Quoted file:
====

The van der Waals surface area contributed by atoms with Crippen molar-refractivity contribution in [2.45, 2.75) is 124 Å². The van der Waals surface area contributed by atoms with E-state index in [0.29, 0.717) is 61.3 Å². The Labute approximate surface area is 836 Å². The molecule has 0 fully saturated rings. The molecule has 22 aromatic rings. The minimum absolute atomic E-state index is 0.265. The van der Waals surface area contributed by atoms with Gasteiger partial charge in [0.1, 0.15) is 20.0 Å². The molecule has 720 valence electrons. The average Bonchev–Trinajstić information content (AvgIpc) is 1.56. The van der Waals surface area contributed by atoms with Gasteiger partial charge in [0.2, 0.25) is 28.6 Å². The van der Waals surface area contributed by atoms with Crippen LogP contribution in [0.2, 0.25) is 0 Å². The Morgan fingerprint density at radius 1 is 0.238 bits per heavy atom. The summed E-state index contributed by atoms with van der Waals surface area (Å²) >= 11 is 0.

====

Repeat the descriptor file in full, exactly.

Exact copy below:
The van der Waals surface area contributed by atoms with Crippen molar-refractivity contribution in [2.45, 2.75) is 124 Å². The van der Waals surface area contributed by atoms with E-state index in [0.29, 0.717) is 61.3 Å². The Labute approximate surface area is 836 Å². The molecule has 0 fully saturated rings. The molecule has 22 aromatic rings. The minimum absolute atomic E-state index is 0.265. The van der Waals surface area contributed by atoms with Gasteiger partial charge in [0.1, 0.15) is 20.0 Å². The molecule has 720 valence electrons. The average Bonchev–Trinajstić information content (AvgIpc) is 1.56. The van der Waals surface area contributed by atoms with Gasteiger partial charge in [0.2, 0.25) is 28.6 Å². The van der Waals surface area contributed by atoms with Crippen LogP contribution in [0.2, 0.25) is 0 Å². The Morgan fingerprint density at radius 1 is 0.238 bits per heavy atom. The summed E-state index contributed by atoms with van der Waals surface area (Å²) >= 11 is 0.